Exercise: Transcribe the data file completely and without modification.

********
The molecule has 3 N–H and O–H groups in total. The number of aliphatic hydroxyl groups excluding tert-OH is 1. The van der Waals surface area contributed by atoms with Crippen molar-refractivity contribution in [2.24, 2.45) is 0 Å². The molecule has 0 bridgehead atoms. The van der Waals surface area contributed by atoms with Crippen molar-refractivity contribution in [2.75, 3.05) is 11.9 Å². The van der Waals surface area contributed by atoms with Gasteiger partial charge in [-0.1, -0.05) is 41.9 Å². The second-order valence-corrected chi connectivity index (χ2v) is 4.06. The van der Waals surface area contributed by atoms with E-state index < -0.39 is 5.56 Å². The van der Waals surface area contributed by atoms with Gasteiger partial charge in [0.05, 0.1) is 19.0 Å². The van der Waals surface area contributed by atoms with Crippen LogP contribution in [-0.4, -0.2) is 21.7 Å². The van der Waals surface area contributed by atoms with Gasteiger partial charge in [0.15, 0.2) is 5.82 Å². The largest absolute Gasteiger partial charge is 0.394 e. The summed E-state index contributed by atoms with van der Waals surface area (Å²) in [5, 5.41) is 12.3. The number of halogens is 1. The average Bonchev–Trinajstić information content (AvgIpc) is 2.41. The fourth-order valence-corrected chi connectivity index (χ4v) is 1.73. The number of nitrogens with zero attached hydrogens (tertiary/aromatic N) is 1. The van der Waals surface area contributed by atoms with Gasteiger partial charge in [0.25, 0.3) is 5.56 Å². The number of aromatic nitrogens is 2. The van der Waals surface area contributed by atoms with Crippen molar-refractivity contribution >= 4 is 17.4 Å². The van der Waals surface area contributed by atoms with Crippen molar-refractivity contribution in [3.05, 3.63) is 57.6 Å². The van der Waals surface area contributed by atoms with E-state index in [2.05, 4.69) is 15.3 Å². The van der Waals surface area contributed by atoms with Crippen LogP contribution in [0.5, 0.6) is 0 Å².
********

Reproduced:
The molecule has 3 N–H and O–H groups in total. The number of aliphatic hydroxyl groups excluding tert-OH is 1. The van der Waals surface area contributed by atoms with Crippen molar-refractivity contribution in [2.24, 2.45) is 0 Å². The molecule has 0 bridgehead atoms. The van der Waals surface area contributed by atoms with Crippen molar-refractivity contribution in [2.75, 3.05) is 11.9 Å². The van der Waals surface area contributed by atoms with Gasteiger partial charge in [-0.1, -0.05) is 41.9 Å². The second-order valence-corrected chi connectivity index (χ2v) is 4.06. The van der Waals surface area contributed by atoms with E-state index < -0.39 is 5.56 Å². The van der Waals surface area contributed by atoms with Gasteiger partial charge in [0.05, 0.1) is 19.0 Å². The van der Waals surface area contributed by atoms with Crippen LogP contribution in [-0.4, -0.2) is 21.7 Å². The van der Waals surface area contributed by atoms with Gasteiger partial charge in [0.15, 0.2) is 5.82 Å². The largest absolute Gasteiger partial charge is 0.394 e. The summed E-state index contributed by atoms with van der Waals surface area (Å²) in [5, 5.41) is 12.3. The number of halogens is 1. The average Bonchev–Trinajstić information content (AvgIpc) is 2.41. The fourth-order valence-corrected chi connectivity index (χ4v) is 1.73. The number of nitrogens with zero attached hydrogens (tertiary/aromatic N) is 1. The van der Waals surface area contributed by atoms with Gasteiger partial charge in [0.25, 0.3) is 5.56 Å². The number of aromatic nitrogens is 2. The van der Waals surface area contributed by atoms with Crippen molar-refractivity contribution >= 4 is 17.4 Å². The van der Waals surface area contributed by atoms with Crippen molar-refractivity contribution in [3.05, 3.63) is 57.6 Å². The van der Waals surface area contributed by atoms with E-state index in [2.05, 4.69) is 15.3 Å². The van der Waals surface area contributed by atoms with Crippen LogP contribution in [0.5, 0.6) is 0 Å².